Hey, guess who? It’s me, Adam Volker. Do you know who I am? Nope? Didn’t think so. I am a Creative Director at an indie development studio called Flight School Studio. We’re headquartered in beautiful, hot, Dallas, Texas, but I work out of our smaller branch in beautiful, French Montreal, Canada. Together with some of our friends at the Dallas office, my buddy Bohdon Sayre and I made a game called Creature in the Well — available now with Xbox Game Pass and for sale on the Microsoft Store for Xbox One. It’s a top down, hack ‘n’ slash pinball game. It’s a weird, comic-booky-art adventure with fire in its belly.
What I wanted to talk about isn’t necessarily how we came to the look or the gameplay as it is now, but some of the bits that ended up on the cutting room floor. The things we thought could’ve been good… but weren’t. Or was great, just not quite a fit for this game.
Here goes. The things we left behind and have no regrets about.
Believe it or not, our game started as a multiplayer prototype and yes, we called it StickBall. We tried it out as an “air hockey game with movable flipper characters.” The goalkeeping was fun, pretending we had reinvented Pong was fun, but ultimately there wasn’t a lot there for us.
A multiplayer game for a single engineer (Bohdon) was going to be a lot to take on and we found ourselves wanting to make something more story driven. We tried spicing it up by adding bumpers to the arena. Those bumpers evolved into puzzle rooms, which we then put back to back to create dungeons. Something clicked and we pivoted to the game as it is now.
Procedural Dungeon Creation
There was a point in time when we thought the game was going to be a roguelike. Bo wrote tools for ways to randomly connect the puzzle rooms I was making. It was cool to see the tool in action. We originally went down this road to stretch out the amount of content we were making. We knew our team was small and our budget was tight, so we were worried about making enough to fill a whole game up. We left this behind because we found that mapping the dungeons and returning to a place to explore them further was more fun than the small variations the RNG was giving us. We also didn’t really have the time to explain to players how it was going to work. It was complicated. I hate complicated.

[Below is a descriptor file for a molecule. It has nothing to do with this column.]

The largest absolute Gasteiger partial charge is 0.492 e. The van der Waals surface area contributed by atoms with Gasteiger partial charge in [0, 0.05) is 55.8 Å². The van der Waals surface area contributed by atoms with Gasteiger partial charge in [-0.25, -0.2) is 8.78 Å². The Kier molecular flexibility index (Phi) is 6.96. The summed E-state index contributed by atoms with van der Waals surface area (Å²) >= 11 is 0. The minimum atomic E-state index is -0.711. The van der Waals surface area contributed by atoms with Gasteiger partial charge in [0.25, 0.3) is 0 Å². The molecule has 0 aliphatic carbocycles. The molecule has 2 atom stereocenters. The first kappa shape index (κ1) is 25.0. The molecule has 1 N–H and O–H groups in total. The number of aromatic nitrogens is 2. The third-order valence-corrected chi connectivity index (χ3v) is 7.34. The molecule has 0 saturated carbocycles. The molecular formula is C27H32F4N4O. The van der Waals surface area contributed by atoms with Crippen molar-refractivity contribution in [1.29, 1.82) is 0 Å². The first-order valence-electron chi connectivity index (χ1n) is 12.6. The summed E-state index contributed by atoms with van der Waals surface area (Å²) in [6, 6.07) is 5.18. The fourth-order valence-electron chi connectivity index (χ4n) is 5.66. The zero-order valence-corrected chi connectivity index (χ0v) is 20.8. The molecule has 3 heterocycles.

Ball Gravity Abilities
Frustrating beginnings for Creature in early prototypes involved chasing a single ball around a room. We hit a wall early on where once a player hit the ball it would just start bouncing everywhere. You’d only get one or two good swings in before you lost control of it. Ball speed and player speed got tweaked, but then it was either the ball was moving too slowly and stupidly, or it was too fast to predict and control. We implemented a rechargeable meter that players could spend to draw the ball towards them from any distance. For a while it changed the game into a version of paddle ball, however, it took too much of the challenge out. We ended up using that same tech (turned all the way up) to make those oh, so satisfying gravity power wells that reward players in each of the room puzzles.
NPCs and Quests
Did you know I wanted to put a giant talking computer in the middle of a junkyard full of abandoned automobiles in the middle of town? Did you know that we used to have a character based on Oscar the Grouch? Of course you didn’t, cause I just told you. Well we did, and I wrote them some stories, but my writing was bad, and I couldn’t come up with a design that was cool enough. The Oscar inspired character was version one of the Creature itself.
Game development is a risky mystery. I love (once it’s over and the game is about to come out) looking back over everything and talking about all the things the game could have been. The directions it could have gone, the logos that could have been. It’s a good reminder that Creature in the Well could have been a totally different game, but we are so proud of what it became. I hope you play it!